RFTC frontman Speedo dishes dirt on his band’s new disc, their fabled live shows, and their health regimen.
Published on March 07, 2001
THE WEEKEND ROAD TRIPS my friends and I used to take centered around this torture: Each passenger would bring one tape, which was played successively until someone broke down and jumped from the car. Such was my intro to Rocket from the Crypt’s second LP, Circa Now, which I’d grabbed randomly from the trash on my roommate’s floor just before one trip. There were groans when the Beatnuts came around for the sixth time, louder yet for Tsunami, but RFTC had us singing like drunks at a coal miner’s funeral, dirty feet out the window, passing the plastic whiskey bottle, and screaming “Sturdy Wrists” at the top of our teenage lungs while the cornfields of Indiana whizzed by.
Rocket From the Crypt
Crocodile Cafe, Wednesday, March 14
RFTC have left an impressive trail of equally screamable songs since those days, most recently a smart bunch called Group Sounds (Vagrant). Group Sounds is rock history fused with enough punk to keep it fun and enough dumb to keep it smart, simultaneously simple and over your head. And when RFTC come to town, it will be ass-kickings for everyone. Just ask their romantic lead, Speedo.
Seattle Weekly: I hope I didn’t get you up too early.
Speedo: Nope, I’m up at 6 every morning.
SW: Jesus. I didn’t see you at the Grammy Awards.
S: I guess my invitation got lost in the mail.
SW: What’s your take on popular music in the year 2001?
S: I wouldn’t really know—it’s not my world. I don’t listen to the radio much, and if I do, it’s oldies or talk. I assume pop music’s doing the same thing it’s been doing for the last 150 years, just cranking out miserable pap.
SW: Well, let’s talk about good music then. You guys trekked to record some tracks in Memphis. What did you get there that you couldn’t get in San Diego?
S: We’re obviously a band who respect the history of music, and that had something to do with our decision to go there. And there was a world-class studio that we wanted to check out, so it was partially to hit that studio and partially just to go and eat a lot of barbecue, let the moist Memphis air soak into our bones, and slow our pace down to a crawl. Everything just sort of halted and time stood still. Inspiration is a beautiful thing. If you sit around waiting for it to happen, you may end up waiting a long time, so we opted to go find it.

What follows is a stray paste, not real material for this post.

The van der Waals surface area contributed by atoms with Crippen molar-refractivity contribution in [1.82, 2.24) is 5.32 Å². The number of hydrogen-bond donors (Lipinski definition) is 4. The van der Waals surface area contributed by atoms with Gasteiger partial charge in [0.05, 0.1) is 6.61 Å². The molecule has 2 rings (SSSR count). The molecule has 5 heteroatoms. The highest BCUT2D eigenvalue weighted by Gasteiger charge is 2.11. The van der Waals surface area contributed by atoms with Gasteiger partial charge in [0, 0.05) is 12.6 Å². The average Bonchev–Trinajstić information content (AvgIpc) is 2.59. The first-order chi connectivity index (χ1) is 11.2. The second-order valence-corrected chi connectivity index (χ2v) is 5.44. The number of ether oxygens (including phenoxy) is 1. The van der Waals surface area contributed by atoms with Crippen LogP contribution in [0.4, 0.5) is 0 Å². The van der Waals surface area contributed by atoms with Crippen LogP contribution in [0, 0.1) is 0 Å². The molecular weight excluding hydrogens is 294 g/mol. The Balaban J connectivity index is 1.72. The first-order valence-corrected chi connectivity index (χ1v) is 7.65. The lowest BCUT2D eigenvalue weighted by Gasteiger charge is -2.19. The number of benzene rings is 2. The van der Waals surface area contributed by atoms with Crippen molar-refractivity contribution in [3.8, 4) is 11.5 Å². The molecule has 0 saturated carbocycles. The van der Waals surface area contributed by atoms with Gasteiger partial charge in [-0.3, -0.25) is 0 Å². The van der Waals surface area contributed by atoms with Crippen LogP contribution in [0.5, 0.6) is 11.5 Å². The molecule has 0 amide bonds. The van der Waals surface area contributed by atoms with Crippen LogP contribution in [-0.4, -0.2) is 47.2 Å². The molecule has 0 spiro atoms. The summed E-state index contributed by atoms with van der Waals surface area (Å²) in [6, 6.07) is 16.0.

SW: So you were feeling it then?
S: Yeah, definitely. We walked the streets that so many of our heroes walked, through the neighborhoods, looking for traces of the golden era of rock and roll. We went to blues clubs and bars, local places where there’s a 60-year-old black dude sitting behind a couple of turntables with stacks of obscure soul and funk records and everyone is drinking Busch out of the bottle. It’s a completely different way of life from what we have here in Southern California; I can really appreciate its pace and its deliberateness. I got to record the vocals for “Ghost Shark” on Elvis’ grave. A friend of a guy who worked at the studio was one of the caretakers at Graceland, so we brought the mobile unit up to the side of the lawn and ran cables out. I sang it outside in the dead of night, with only a couple of people around, drinking wine. We did it at 3 in the morning, right by the eternal flame. It was cool.
SW: A lot of great live bands totally fail when they try to put their sound to tape. How do RFTC succeed?
S: It’s strange. Some of our cleanest recordings come from our band playing completely live in the studio. We try to go for this crazy, unhinged sound and we record it the way we play it live, and the end result is actually a slicker version than what we want. We have to take time to make things sound more raw so things don’t sound too perfect. On Group Sounds, one way we captured the live sound was by using a ghetto blaster to record the bass and the drums. It gave them a primal, more crazed interpretation of our sound, and by only doing the bass and the drums, it allowed us to use the vocals and the horns more clearly so you can hear more of what’s going on. We like really raw rock and roll records, but we don’t have a formula for capturing the sound. Every time we go to the studio, it’s like we’re starting all over again.
SW: When you play, you bring a whole show. Do you see yourselves as purveyors of the good old-fashioned ethics of showmanship?
S: Definitely. It’s those ethics that get you through the tough times, the times you don’t feel like playing—like when you’ve been screaming for three months straight and are spitting up blood because your throat is so raw. I hate hearing people complain about being in a band and being on tour. What we do for a living is not only one of the easiest things to do, it’s the most fun. Anyone can do it. You don’t have to be smart or special to do what we do. It just takes a good deal of resourcefulness.
SW: How does RFTC manage to stay so robust and youthful looking?
S: Jeez. Well, we don’t exercise; we don’t really eat well-balanced meals. We do practice six times a week, and generally the practices last between five and seven hours, and we sweat when we play—but that has more to do with the fact that we’re under those heat lamps.
SW: Have you ever considered—
S: No, wait! Tae-Bo! But we don’t consider Tae-Bo exercise—it’s a form of self-defense.